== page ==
The case for a more Equality, Diversity and Inclusivity (EDI) enriched curriculum

Hello everyone, my name is Ben, I am a senior lecturer at Newman University. I am a recovering primary school teacher (!) and have spent the last couple of years lecturing on an Education Studies course which I thoroughly enjoy. My Phd research explored how schools challenge heteronormativity and create LGBTQ+ inclusive schools and I have a deep interest in critical pedagogy and the ways in which we can develop more inclusive practice which is what I want to explore with you in this blog post.

Growing up gay, I never saw LGBTQ+ people represented in the curriculum, granted this was during the dark days of Section 28 but it left a lasting impression on me as a young person and then later as a primary school teacher. What impact does a lack of visibility have on children and young people growing up? For me, and many others it leads to a sense of othering, questions of belonging and whose identities hold value in society and whose do not?

This year marks 20 years since the repeal of Section 28, so has progress been made? Unfortunately, years of neoliberal economic policy creating culture of datafication, narrowed curricula (McDonald and Zeichner, 2009) and accountability (Ball, 2021) coupled with the government and media’s insistence on driving culture wars around ‘woke’ agendas has meant that social justice issues are still side-lined within schools and teacher training. As an educator in this climate, why would you want to engage in the complex, murky waters of discussing ‘difficult’ (Britzman, 1999) topics when you are trying desperately to keep your own head above the water?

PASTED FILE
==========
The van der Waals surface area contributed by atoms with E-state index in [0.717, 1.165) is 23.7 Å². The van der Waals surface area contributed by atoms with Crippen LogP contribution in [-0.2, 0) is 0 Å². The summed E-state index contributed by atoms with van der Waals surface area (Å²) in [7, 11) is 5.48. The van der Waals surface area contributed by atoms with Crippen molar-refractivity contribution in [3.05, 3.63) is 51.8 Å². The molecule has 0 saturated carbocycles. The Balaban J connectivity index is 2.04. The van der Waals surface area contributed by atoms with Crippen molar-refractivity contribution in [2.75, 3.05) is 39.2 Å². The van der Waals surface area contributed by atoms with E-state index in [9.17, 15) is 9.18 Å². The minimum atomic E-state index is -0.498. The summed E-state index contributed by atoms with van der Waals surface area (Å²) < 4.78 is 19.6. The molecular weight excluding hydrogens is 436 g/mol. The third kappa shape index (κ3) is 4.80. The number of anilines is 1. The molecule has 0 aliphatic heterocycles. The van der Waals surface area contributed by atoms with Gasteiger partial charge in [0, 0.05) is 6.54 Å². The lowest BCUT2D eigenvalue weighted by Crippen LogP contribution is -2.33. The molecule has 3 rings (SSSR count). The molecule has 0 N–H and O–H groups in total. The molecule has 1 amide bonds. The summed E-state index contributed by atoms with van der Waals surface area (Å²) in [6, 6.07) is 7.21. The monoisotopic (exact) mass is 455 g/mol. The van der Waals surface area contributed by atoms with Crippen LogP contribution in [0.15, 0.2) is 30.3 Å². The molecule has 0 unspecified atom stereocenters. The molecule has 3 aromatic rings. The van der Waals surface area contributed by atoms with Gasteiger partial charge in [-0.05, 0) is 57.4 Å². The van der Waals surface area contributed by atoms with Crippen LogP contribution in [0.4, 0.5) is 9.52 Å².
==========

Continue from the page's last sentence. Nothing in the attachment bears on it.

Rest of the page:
Inevitably, burnt-out teachers feel ill-prepared to take on this work and it tends to fall on the shoulders of minority teachers (Richard, 2015). However, there are not enough minority teachers, and we are all allies as issues of social justice are increasingly central to children’s lived experience. Firstly, almost a third of children live in poverty (Reay, 2017) and still only a tiny fraction (0.9%) of children on free school meals end up in Russell Group Universities. Additionally, 95% of children are witnessing racist language in schools (YMCA, 2020) and half of LGBT+ children being bullied in schools (Stonewall, 2017). These statistics begin to paint a picture of how much more work is needed to be done.

So where can we start and how can we further enrich education with EDI and attention to issues of social justice? Here are some of my recommendations gleaned from my own practice, training and research:

  • It starts with teacher training, how do we equip our students with the skills to engage with this work? Are we finding space to engage meaningfully with these topics and embed their importance throughout each module we teach?
  • Support leaders. In schools, Heads and increasingly leaders of MATs (Multi-Academy Trusts) set the tone for schools, and if they are prioritising this work others quickly follow suit. Therefore, how can leaders be supported to make space for critical conversations, sharing of resources and opportunities for whole staff CPD?